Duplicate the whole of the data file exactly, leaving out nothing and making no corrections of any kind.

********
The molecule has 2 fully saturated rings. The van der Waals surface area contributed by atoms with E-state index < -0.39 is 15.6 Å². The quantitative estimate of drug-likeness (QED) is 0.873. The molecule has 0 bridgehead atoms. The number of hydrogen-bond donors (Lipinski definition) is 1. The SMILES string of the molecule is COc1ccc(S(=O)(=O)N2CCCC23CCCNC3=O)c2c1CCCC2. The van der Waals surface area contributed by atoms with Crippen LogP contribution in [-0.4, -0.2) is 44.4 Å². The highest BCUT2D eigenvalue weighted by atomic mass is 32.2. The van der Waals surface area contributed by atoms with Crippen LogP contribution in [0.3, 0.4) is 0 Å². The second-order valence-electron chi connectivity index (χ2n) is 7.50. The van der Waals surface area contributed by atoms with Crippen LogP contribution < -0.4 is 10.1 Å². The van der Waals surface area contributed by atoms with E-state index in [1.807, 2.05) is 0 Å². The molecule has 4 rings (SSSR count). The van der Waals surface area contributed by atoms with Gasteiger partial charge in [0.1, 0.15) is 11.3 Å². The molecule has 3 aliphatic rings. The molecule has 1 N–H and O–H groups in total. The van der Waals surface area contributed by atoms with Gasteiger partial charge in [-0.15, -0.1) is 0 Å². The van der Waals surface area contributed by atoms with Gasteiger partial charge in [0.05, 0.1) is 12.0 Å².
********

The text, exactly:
The molecule has 2 fully saturated rings. The van der Waals surface area contributed by atoms with E-state index < -0.39 is 15.6 Å². The quantitative estimate of drug-likeness (QED) is 0.873. The molecule has 0 bridgehead atoms. The number of hydrogen-bond donors (Lipinski definition) is 1. The SMILES string of the molecule is COc1ccc(S(=O)(=O)N2CCCC23CCCNC3=O)c2c1CCCC2. The van der Waals surface area contributed by atoms with Crippen LogP contribution in [-0.4, -0.2) is 44.4 Å². The highest BCUT2D eigenvalue weighted by atomic mass is 32.2. The van der Waals surface area contributed by atoms with Crippen LogP contribution in [0.3, 0.4) is 0 Å². The second-order valence-electron chi connectivity index (χ2n) is 7.50. The van der Waals surface area contributed by atoms with Crippen LogP contribution < -0.4 is 10.1 Å². The van der Waals surface area contributed by atoms with E-state index in [1.807, 2.05) is 0 Å². The molecule has 4 rings (SSSR count). The van der Waals surface area contributed by atoms with Gasteiger partial charge in [0.1, 0.15) is 11.3 Å². The molecule has 3 aliphatic rings. The molecule has 1 N–H and O–H groups in total. The van der Waals surface area contributed by atoms with Gasteiger partial charge in [-0.15, -0.1) is 0 Å². The van der Waals surface area contributed by atoms with Gasteiger partial charge in [0.05, 0.1) is 12.0 Å².